NJ Politics Digest: More Taxes For New Jersey? Murphy Won’t Rule It Out

The New Jersey state house.

The New Jersey state house. File photo

On Wednesday, Gov. Phil Murphy refused to rule out a tax increase as he makes to implement his progressive agenda.

Even though the state is among the top in the nation for overall tax burden and outward migration, Murphy says New Jersey hasn’t done enough to achieve his goal of “tax fairness,” according to a report in Politico.

Murphy, who was stymied by blowback from his own party for his plan earlier this year to raise taxes by $1.7 billion, said Wednesday he would leave “everything…on the table,” when it came to raising taxes in coming budget plans, according to Politico.

Murphy said he was working to ensure tax fairness for the state’s middle class as well as “the working poor and those in poverty who dream to get into the working class.”

But members of Murphy’s own party have said that when speaking of the state’s middle class, Murphy often seems to be referring to those in public unions rather than the large majority of state residents who routinely list high taxes as among the greatest challenges facing the state.

Senate President Steve Sweeney and Assembly Speaker Craig Coughlin have both pushed back against Murphy’s efforts to raise taxes on high wage earners, saying the state should instead be examining ways to cut spending. Coughlin has said he would not support any future tax increases.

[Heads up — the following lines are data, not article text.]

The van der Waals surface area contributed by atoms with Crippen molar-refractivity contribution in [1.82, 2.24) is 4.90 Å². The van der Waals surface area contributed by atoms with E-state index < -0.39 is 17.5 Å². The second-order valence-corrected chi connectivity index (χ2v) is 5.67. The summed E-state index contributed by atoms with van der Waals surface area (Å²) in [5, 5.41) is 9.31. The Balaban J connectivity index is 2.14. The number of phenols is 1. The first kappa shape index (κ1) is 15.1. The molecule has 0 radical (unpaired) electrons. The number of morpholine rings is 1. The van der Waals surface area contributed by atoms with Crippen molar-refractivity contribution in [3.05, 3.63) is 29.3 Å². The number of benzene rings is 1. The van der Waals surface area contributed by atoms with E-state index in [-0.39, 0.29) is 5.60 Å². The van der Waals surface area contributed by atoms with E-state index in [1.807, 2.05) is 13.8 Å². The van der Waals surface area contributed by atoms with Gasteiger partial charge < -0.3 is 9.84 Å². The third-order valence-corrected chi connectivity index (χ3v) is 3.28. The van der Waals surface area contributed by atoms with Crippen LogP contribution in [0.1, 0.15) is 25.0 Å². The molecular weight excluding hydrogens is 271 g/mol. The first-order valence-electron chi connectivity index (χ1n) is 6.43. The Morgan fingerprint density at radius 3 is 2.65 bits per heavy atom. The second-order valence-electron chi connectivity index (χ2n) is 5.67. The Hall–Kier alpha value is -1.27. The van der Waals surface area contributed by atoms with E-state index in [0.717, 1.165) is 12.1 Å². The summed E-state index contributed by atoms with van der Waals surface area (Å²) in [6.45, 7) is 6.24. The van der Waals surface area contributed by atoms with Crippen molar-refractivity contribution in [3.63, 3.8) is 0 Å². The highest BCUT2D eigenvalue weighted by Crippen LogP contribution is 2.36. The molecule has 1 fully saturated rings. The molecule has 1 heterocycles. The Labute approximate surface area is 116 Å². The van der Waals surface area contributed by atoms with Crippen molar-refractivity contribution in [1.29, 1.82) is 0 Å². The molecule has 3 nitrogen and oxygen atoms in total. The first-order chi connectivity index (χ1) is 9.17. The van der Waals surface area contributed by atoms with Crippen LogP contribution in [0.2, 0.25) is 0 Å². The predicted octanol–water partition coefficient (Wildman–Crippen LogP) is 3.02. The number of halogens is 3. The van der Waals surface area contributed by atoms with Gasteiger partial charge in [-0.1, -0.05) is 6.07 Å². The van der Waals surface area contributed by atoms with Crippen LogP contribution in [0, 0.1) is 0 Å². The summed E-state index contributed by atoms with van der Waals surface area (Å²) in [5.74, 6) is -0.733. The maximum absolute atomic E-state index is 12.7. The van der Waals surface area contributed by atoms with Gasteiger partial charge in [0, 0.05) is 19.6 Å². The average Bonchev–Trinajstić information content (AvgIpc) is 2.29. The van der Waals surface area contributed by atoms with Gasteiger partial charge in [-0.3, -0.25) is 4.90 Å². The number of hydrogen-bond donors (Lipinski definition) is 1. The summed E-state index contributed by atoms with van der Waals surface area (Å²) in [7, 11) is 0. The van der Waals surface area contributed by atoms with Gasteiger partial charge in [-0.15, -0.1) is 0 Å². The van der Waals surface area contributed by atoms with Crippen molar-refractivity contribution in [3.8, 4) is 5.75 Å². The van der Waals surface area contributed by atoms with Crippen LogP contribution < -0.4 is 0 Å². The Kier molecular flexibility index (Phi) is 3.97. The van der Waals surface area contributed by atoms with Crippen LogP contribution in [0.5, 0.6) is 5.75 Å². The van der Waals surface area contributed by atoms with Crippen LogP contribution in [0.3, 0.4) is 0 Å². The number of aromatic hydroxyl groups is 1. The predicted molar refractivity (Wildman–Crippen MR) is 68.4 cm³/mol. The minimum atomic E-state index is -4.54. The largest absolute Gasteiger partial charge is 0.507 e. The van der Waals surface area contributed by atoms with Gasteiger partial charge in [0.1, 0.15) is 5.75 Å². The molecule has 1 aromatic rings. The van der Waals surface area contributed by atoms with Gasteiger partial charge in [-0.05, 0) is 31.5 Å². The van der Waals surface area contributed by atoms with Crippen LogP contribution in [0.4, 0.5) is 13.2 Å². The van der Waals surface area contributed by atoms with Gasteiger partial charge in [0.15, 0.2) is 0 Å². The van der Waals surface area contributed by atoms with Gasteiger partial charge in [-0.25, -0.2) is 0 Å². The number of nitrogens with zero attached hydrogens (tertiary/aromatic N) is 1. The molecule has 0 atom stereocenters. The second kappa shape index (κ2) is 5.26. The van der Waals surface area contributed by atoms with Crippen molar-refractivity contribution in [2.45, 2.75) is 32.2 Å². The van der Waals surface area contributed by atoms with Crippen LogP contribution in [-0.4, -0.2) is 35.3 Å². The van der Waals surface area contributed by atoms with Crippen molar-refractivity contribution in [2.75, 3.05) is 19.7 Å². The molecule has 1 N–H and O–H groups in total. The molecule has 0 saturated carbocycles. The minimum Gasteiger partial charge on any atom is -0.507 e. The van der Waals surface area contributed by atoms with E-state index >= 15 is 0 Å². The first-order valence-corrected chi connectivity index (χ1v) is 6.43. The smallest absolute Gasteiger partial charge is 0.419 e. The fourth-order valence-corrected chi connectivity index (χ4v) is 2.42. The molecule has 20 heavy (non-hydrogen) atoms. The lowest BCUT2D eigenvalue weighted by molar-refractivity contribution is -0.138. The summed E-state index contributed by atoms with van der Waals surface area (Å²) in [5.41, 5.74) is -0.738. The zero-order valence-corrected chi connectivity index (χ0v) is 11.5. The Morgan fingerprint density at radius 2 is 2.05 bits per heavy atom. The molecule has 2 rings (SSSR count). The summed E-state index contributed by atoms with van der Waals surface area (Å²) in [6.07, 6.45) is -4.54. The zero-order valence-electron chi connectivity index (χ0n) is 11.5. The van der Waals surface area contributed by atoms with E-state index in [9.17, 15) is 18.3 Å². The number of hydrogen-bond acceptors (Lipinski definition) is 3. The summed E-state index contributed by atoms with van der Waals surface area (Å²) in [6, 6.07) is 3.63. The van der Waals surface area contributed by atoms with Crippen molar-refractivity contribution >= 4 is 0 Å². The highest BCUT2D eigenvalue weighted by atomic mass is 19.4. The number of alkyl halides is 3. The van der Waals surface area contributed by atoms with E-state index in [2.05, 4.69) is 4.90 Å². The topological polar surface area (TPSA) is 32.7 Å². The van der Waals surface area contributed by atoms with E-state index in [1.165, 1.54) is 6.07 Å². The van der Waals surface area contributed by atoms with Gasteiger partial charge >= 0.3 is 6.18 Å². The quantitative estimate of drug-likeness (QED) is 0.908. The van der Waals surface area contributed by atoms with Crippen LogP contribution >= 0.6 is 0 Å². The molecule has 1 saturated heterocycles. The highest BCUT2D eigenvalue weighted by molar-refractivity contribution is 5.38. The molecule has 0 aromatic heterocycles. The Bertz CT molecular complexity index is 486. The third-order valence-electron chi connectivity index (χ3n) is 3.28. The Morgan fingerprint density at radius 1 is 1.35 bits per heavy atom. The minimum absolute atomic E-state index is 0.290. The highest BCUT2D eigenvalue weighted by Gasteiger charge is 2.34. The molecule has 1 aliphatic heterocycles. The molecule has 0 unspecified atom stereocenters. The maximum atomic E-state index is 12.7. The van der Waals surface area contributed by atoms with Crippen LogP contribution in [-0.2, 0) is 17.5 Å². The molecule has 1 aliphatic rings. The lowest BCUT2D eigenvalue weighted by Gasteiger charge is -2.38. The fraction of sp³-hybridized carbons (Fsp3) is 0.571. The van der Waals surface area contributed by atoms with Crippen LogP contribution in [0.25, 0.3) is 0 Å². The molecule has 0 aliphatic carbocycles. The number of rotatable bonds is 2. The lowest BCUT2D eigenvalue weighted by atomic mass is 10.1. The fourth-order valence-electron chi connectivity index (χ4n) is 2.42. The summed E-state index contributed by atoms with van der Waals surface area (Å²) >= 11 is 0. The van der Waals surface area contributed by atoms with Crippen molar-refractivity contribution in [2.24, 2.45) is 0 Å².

Murphy said that while he’d “like to deliver tax relief to certain communities in our state,” he didn’t seem to be holding out much hope that the state’s middle class could expect to see their taxes reduced, Politico reported.

Murphy has often said that state residents won’t mind paying even more in taxes if they feel they are getting their money’s worth in state services.

Quote of the Day: “I don’t understand that level of dysfunction that takes six, seven months for it to close,” — Democratic State Sen. Teresa Ruiz, on why it the Murphy administration didn’t take action against a highly placed state employee accused of rape. The official, Albert J. Alvarez, didn’t resign his highly paid state position until the Wall Street Journal started pursuing the story. Alvarez has said he is innocent of the allegations.

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NJ Politics Digest: More Taxes For New Jersey? Murphy Won’t Rule It Out